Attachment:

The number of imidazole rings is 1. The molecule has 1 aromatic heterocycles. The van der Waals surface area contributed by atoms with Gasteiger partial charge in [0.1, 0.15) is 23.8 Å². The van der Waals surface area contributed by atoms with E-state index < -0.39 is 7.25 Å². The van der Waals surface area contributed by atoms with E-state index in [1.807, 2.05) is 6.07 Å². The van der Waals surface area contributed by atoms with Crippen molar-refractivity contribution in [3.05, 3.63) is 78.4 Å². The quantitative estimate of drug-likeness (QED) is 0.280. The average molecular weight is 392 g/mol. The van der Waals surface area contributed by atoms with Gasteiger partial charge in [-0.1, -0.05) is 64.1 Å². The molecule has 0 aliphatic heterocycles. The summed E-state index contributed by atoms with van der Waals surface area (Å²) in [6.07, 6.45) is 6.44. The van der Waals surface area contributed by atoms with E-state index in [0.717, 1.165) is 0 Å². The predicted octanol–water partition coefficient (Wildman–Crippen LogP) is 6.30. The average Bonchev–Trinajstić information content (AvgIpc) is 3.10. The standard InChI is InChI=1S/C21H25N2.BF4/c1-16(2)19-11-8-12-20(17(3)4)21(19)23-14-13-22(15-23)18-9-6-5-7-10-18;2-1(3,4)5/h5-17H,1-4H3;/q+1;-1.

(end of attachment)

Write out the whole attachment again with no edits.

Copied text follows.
The number of imidazole rings is 1. The molecule has 1 aromatic heterocycles. The van der Waals surface area contributed by atoms with Gasteiger partial charge in [0.1, 0.15) is 23.8 Å². The van der Waals surface area contributed by atoms with E-state index < -0.39 is 7.25 Å². The van der Waals surface area contributed by atoms with E-state index in [1.807, 2.05) is 6.07 Å². The van der Waals surface area contributed by atoms with Crippen molar-refractivity contribution in [3.05, 3.63) is 78.4 Å². The quantitative estimate of drug-likeness (QED) is 0.280. The average molecular weight is 392 g/mol. The van der Waals surface area contributed by atoms with Gasteiger partial charge in [-0.1, -0.05) is 64.1 Å². The molecule has 0 aliphatic heterocycles. The summed E-state index contributed by atoms with van der Waals surface area (Å²) in [6.07, 6.45) is 6.44. The van der Waals surface area contributed by atoms with E-state index in [0.717, 1.165) is 0 Å². The predicted octanol–water partition coefficient (Wildman–Crippen LogP) is 6.30. The average Bonchev–Trinajstić information content (AvgIpc) is 3.10. The standard InChI is InChI=1S/C21H25N2.BF4/c1-16(2)19-11-8-12-20(17(3)4)21(19)23-14-13-22(15-23)18-9-6-5-7-10-18;2-1(3,4)5/h5-17H,1-4H3;/q+1;-1.